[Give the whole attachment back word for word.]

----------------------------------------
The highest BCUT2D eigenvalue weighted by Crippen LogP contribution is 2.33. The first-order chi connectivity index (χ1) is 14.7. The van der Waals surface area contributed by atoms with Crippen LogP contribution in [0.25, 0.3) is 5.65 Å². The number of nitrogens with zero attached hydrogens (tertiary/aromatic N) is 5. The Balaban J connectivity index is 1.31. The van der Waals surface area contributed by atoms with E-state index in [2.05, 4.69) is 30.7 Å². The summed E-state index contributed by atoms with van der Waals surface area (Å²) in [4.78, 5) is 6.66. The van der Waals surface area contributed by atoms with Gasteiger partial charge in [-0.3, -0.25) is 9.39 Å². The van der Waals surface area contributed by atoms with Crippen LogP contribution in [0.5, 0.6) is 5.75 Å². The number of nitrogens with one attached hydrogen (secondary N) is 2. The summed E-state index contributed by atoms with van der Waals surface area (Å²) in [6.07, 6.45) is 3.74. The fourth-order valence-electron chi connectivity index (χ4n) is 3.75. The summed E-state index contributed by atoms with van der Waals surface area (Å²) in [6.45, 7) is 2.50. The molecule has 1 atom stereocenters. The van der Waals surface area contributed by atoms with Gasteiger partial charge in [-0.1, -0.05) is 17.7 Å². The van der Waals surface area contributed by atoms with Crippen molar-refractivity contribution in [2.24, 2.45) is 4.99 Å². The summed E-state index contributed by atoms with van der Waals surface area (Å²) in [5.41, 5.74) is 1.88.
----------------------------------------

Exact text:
The highest BCUT2D eigenvalue weighted by Crippen LogP contribution is 2.33. The first-order chi connectivity index (χ1) is 14.7. The van der Waals surface area contributed by atoms with Crippen LogP contribution in [0.25, 0.3) is 5.65 Å². The number of nitrogens with zero attached hydrogens (tertiary/aromatic N) is 5. The Balaban J connectivity index is 1.31. The van der Waals surface area contributed by atoms with E-state index in [2.05, 4.69) is 30.7 Å². The summed E-state index contributed by atoms with van der Waals surface area (Å²) in [4.78, 5) is 6.66. The van der Waals surface area contributed by atoms with Gasteiger partial charge in [-0.3, -0.25) is 9.39 Å². The van der Waals surface area contributed by atoms with Crippen LogP contribution in [0.5, 0.6) is 5.75 Å². The number of nitrogens with one attached hydrogen (secondary N) is 2. The summed E-state index contributed by atoms with van der Waals surface area (Å²) in [6.07, 6.45) is 3.74. The fourth-order valence-electron chi connectivity index (χ4n) is 3.75. The summed E-state index contributed by atoms with van der Waals surface area (Å²) in [6.45, 7) is 2.50. The molecule has 1 atom stereocenters. The van der Waals surface area contributed by atoms with Gasteiger partial charge in [-0.1, -0.05) is 17.7 Å². The van der Waals surface area contributed by atoms with Crippen molar-refractivity contribution in [2.24, 2.45) is 4.99 Å². The summed E-state index contributed by atoms with van der Waals surface area (Å²) in [5.41, 5.74) is 1.88.